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Keep up with the latest findings in social and personality science by signing up for the Society for Personality and Social Psychology's press list.
Our Embargo Policy
The Society for Personality and Social Psychology (SPSP) operates on a fluid embargo system. Studies publishing in our journals Personality and Social Psychology Bulletin (PSPB), Personality and Social Psychology Review (PSPR) and co-sponsored journal Social Psychological and Personality Science (SPPS) are under embargo until they are published online or in print, whichever occurs first. Studies accepted to publish in these journals that are open access, have online pre-publication copies, or are otherwise accessible and publicly available online ahead of final publication, are not subject to embargo.
We encourage reporters to work from final copies of studies, as details may change as papers go through revision.
SPSP's 20th Annual Convention will take place in Portland, Oregon from February 7-9, 2019. At the convention, symposium sessions will cover a wide array of subject areas in social and personality science. Addtionally, thousands of attendees will present their research in poster sessions throughout the weekend and award sessions will recognize many for their contributions to social and personality science. Be the first to catch their cutting-edge research.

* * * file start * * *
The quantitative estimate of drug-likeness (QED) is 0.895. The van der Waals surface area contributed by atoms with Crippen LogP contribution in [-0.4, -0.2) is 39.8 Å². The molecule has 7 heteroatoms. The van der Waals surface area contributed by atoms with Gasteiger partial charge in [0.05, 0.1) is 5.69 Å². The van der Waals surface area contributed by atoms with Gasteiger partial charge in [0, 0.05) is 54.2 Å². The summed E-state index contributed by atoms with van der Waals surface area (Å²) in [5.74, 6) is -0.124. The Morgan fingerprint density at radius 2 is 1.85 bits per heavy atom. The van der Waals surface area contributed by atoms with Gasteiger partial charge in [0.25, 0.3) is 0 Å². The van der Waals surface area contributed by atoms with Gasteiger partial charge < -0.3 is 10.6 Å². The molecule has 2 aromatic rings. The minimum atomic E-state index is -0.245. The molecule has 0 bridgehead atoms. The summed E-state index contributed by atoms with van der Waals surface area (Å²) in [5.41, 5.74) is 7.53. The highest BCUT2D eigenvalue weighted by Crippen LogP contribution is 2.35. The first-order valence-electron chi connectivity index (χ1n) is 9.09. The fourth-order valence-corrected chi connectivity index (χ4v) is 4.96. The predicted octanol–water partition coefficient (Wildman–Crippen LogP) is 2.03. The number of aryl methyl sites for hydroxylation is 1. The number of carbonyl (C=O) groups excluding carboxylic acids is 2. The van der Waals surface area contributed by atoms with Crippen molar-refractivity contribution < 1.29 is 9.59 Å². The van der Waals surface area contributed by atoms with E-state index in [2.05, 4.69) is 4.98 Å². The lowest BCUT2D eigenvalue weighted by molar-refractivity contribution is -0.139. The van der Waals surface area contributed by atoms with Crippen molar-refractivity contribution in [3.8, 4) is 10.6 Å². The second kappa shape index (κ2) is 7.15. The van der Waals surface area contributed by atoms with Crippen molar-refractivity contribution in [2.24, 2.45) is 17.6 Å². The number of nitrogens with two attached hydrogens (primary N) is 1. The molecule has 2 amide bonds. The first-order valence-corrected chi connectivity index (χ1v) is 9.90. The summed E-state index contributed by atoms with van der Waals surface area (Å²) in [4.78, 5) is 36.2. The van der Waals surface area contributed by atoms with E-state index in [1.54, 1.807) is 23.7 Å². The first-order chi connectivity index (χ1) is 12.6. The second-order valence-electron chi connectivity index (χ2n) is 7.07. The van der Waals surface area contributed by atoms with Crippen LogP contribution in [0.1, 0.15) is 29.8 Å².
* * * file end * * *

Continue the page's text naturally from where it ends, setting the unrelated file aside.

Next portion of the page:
Read up on the latest research in SPSP’s three publications:
- Personality and Social Psychology Bulletin publishes original empirical papers in all areas of personality and social psychology
- Personality and Social Psychology Review publishes original theoretical papers and conceptual review articles in personality and social psychology
- Social Psychological and Personality Science is a short reports journal in social and personality psychology, and a collaboration from ARP, EASP, SESP, SPSP, AASP, and SASP
Washington, DC - Timing is everything, goes a popular phrase, and this is also true for relationships. As Valentine’s Day approaches, social psychologists from Purdue University offer new research showing that a person’s commitment readiness is a good predictor of relationship success.